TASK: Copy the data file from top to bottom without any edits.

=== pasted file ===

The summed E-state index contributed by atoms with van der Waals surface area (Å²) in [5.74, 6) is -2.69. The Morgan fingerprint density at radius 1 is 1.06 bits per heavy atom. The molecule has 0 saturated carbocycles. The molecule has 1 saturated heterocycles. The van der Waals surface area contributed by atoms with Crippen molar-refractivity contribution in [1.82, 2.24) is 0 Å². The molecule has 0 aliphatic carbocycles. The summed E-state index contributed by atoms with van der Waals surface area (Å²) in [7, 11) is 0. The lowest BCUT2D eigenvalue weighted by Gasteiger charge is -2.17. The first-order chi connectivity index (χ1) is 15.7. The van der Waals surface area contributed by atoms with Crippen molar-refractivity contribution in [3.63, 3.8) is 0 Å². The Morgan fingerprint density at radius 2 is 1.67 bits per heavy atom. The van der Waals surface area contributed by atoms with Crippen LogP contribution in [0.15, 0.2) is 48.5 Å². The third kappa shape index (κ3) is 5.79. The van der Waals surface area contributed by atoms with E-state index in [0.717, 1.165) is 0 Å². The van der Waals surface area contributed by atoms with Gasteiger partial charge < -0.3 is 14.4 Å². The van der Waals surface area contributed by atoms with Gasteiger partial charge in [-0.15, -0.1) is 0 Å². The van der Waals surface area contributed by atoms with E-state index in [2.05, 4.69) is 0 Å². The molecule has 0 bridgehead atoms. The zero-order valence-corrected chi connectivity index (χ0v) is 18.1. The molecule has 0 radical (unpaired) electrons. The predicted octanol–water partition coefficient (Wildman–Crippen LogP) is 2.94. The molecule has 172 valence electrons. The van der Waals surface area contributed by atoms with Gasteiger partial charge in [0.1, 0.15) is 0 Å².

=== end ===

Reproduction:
The summed E-state index contributed by atoms with van der Waals surface area (Å²) in [5.74, 6) is -2.69. The Morgan fingerprint density at radius 1 is 1.06 bits per heavy atom. The molecule has 0 saturated carbocycles. The molecule has 1 saturated heterocycles. The van der Waals surface area contributed by atoms with Crippen molar-refractivity contribution in [1.82, 2.24) is 0 Å². The molecule has 0 aliphatic carbocycles. The summed E-state index contributed by atoms with van der Waals surface area (Å²) in [7, 11) is 0. The lowest BCUT2D eigenvalue weighted by Gasteiger charge is -2.17. The first-order chi connectivity index (χ1) is 15.7. The van der Waals surface area contributed by atoms with Crippen molar-refractivity contribution in [3.63, 3.8) is 0 Å². The Morgan fingerprint density at radius 2 is 1.67 bits per heavy atom. The van der Waals surface area contributed by atoms with Crippen LogP contribution in [0.15, 0.2) is 48.5 Å². The third kappa shape index (κ3) is 5.79. The van der Waals surface area contributed by atoms with E-state index in [0.717, 1.165) is 0 Å². The van der Waals surface area contributed by atoms with Gasteiger partial charge < -0.3 is 14.4 Å². The van der Waals surface area contributed by atoms with Gasteiger partial charge in [-0.15, -0.1) is 0 Å². The van der Waals surface area contributed by atoms with E-state index in [2.05, 4.69) is 0 Å². The molecule has 0 bridgehead atoms. The zero-order valence-corrected chi connectivity index (χ0v) is 18.1. The molecule has 0 radical (unpaired) electrons. The predicted octanol–water partition coefficient (Wildman–Crippen LogP) is 2.94. The molecule has 172 valence electrons. The van der Waals surface area contributed by atoms with Gasteiger partial charge in [0.1, 0.15) is 0 Å².